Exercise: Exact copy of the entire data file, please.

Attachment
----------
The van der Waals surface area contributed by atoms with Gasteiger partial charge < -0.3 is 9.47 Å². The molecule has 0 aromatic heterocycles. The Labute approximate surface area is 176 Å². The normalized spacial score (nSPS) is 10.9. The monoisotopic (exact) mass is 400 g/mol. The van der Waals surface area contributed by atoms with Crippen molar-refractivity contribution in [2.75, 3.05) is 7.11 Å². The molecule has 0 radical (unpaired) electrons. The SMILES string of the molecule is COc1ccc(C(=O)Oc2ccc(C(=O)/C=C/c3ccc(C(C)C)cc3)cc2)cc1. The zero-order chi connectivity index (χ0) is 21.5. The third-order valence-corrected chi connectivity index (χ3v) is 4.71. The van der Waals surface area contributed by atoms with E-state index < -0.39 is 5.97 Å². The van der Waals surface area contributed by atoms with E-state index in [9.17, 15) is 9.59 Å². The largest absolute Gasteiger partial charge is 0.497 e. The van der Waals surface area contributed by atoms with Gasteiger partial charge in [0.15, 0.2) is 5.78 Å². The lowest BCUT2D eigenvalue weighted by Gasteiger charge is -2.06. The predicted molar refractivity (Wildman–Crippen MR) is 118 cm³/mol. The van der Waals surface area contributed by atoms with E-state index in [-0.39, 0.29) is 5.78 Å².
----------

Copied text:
The van der Waals surface area contributed by atoms with Gasteiger partial charge < -0.3 is 9.47 Å². The molecule has 0 aromatic heterocycles. The Labute approximate surface area is 176 Å². The normalized spacial score (nSPS) is 10.9. The monoisotopic (exact) mass is 400 g/mol. The van der Waals surface area contributed by atoms with Crippen molar-refractivity contribution in [2.75, 3.05) is 7.11 Å². The molecule has 0 radical (unpaired) electrons. The SMILES string of the molecule is COc1ccc(C(=O)Oc2ccc(C(=O)/C=C/c3ccc(C(C)C)cc3)cc2)cc1. The zero-order chi connectivity index (χ0) is 21.5. The third-order valence-corrected chi connectivity index (χ3v) is 4.71. The van der Waals surface area contributed by atoms with E-state index < -0.39 is 5.97 Å². The van der Waals surface area contributed by atoms with E-state index in [9.17, 15) is 9.59 Å². The largest absolute Gasteiger partial charge is 0.497 e. The van der Waals surface area contributed by atoms with Gasteiger partial charge in [0.15, 0.2) is 5.78 Å². The lowest BCUT2D eigenvalue weighted by Gasteiger charge is -2.06. The predicted molar refractivity (Wildman–Crippen MR) is 118 cm³/mol. The van der Waals surface area contributed by atoms with E-state index in [-0.39, 0.29) is 5.78 Å².